Strikingly, it proposes that Watson will act as a:

flexible virtual tutor that college students can access when they need it. With the combination of Watson and Pearson, students will be able to get the specific help they need in real time, ask questions and be able to recognize areas in which they still need help from an instructor.

The IBM press release added that Watson would be “embedded in the Pearson courseware”:

Watson has already read the Pearson courseware content and is ready to spot patterns and generate insights.  Serving as a digital resource, Watson will assess the student’s responses to guide them with hints, feedback, explanations and help identify common misconceptions, working with the student at their pace to help them master the topic.

What Watson will do, then, is commit the entirety of Pearson’s content to its computer memory, and then, by constantly monitoring each individual student, cognitively calculate the precise content or structure of a learning experience that would best suit or support that individual.

The partnership is ultimately the material operationalization of a shared imaginary of machine intelligences in education that both IBM and Pearson have been projecting for some time. But, this imaginary is slowly moving out of the institutional enclosures of these organizations to become more widely perceived as desirable and attainable in the future.

Cognitive Enhancement Technologies

Caution is clearly required about the extent to which the technology will live up to its futuristic hype. As educational technology critic Audrey Watters has argued, “the best way to predict the future is to issue a press release.” IBM and Pearson are both marketing their vision of the cognitive future of education because their businesses depend on it. For them, it’s necessary to suggest that people today are at a cognitive deficit when faced with the complexities of the technologized era, so they can sell products offering cognitive enhancement.

The promise of cognitive computing for IBM, as stated in its white paper “Computing, cognition and the future of knowing,” is a fundamental reimagining of the “next generation of human cognition, in which we think and reason in new and powerful ways”:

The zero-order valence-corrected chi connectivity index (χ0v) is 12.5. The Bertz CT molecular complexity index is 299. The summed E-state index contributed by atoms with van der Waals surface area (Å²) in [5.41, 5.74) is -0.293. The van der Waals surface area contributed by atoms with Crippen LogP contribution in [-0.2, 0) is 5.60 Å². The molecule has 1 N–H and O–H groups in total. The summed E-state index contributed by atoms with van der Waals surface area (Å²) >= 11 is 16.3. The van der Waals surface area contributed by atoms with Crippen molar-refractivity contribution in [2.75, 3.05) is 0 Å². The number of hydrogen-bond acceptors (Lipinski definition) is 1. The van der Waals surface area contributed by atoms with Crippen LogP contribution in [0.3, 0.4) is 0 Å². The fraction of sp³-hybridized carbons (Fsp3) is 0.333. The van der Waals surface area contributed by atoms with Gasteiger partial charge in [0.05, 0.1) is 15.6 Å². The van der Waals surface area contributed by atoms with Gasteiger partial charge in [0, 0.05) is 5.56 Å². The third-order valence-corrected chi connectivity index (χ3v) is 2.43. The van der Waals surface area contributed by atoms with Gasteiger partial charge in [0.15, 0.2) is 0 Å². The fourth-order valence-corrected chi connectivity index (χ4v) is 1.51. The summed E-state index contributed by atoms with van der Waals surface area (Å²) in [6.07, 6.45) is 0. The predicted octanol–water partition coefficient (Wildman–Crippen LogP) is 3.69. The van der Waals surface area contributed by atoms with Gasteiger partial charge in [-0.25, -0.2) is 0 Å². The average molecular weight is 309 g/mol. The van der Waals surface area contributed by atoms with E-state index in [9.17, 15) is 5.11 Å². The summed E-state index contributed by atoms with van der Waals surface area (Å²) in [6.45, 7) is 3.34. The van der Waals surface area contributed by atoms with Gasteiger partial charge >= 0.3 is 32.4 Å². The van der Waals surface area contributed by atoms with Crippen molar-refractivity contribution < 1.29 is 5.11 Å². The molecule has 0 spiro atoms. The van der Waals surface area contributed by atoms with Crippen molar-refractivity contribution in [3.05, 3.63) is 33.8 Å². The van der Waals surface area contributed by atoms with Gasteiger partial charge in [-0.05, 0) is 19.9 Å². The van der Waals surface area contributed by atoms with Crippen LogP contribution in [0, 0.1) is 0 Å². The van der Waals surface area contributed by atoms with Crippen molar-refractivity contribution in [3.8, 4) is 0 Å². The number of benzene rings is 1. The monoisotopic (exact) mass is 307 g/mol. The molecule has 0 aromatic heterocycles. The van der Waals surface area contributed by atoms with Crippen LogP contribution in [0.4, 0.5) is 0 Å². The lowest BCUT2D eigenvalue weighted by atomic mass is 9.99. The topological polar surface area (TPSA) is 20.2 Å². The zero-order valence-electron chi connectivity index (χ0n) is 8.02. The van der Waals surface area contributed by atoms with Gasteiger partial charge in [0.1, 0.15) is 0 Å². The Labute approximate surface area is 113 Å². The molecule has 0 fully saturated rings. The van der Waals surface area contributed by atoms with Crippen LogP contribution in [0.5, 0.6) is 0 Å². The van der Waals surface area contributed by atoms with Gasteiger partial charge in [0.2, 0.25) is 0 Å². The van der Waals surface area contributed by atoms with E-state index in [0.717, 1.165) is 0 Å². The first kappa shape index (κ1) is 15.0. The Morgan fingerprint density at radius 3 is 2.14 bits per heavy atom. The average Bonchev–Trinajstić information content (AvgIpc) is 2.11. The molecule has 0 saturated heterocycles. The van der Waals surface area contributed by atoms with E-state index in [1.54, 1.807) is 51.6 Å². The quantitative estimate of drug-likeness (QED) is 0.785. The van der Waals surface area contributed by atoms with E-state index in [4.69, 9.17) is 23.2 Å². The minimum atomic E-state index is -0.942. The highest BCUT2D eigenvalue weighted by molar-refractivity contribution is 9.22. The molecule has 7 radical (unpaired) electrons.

It’s true that cognitive systems are machines that are inspired by the human brain. But it’s also true that these machines will inspire the human brain, increase our capacity for reason and rewire the ways in which we learn.

These extraordinary claims put companies like IBM and Pearson in the cognitive enhancement business. They have positioned themselves at the vanguard of the generation of hybrid “more-than- human” cognition, learning and thinking.

Clearly there may be consequences of the development of cognitive enhancement technologies and machine intelligences in education. They could ultimately become responsible for establishing the educational pathways and progress of millions of students. They could “learn” some bad habits, like Microsoft’s infamous AI chatbot. They could be found to discriminate against certain groups of students, and reinforce and reproduce existing social inequalities. Privacy and data protection is an obvious issue as all the intimate details of individual students are ingested and stored on the IBM cloud.

Access to these technologies won’t be cheap for institutions either. This could lead to competitive cognitive advantage as new forms of hybrid cognitive capital become available for students at institutions that invest in these cognitive systems. Given that Pearson’s own global databank of country performance, the Learning Curve, compares education systems according to students’ “cognitive skills,” measuring national cognitive capital as a comparative advantage in the “global race” could also become attractive to government agencies.

In this final sense, IBM and Pearson also anticipate the development of real-time adaptive forms of governance in education. Both Pearson and IBM are trying to bypass the cumbersome bureaucratic systems of testing and assessment by creating real-time analytics that perform constant diagnostics and adaptive, personalized intervention on the individual. Pearson’s previous report on AI in education spells this out clearly:

Once we put the tools of AIEd in place … we will have new and powerful ways to measure system level achievement. … AIEd will be able to provide analysis about teaching and learning at every level, whether that is a particular subject, class, college, district, or country. This will mean that evidence about country performance will be available from AIEd analysis, calling into question the need for international testing.

Although the current partnership with IBM may be focused on college students, this is just part of a serious aspiration to govern the entire infrastructure of education systems through real-time analytics and machine intelligences, rather than through the infrastructure of test-based accountability that currently dominates. As Adrian Mackenzie argues, “cognitive infrastructures” such as Watson “present problems of seeing, hearing, checking and comparing as no longer the province of human operators, experts, professionals or workers … but as challenges set for an often almost Cyclopean cognition to reorganise and optimise.” IBM and Pearson are seeking to sink a cognitive infrastructure of accountability into the background of education — an automated, data-driven, decision-making system which is intended to measure, compare, reorganize and optimize whole systems, institutions and individuals alike.

Banner image credit: Atomic Taco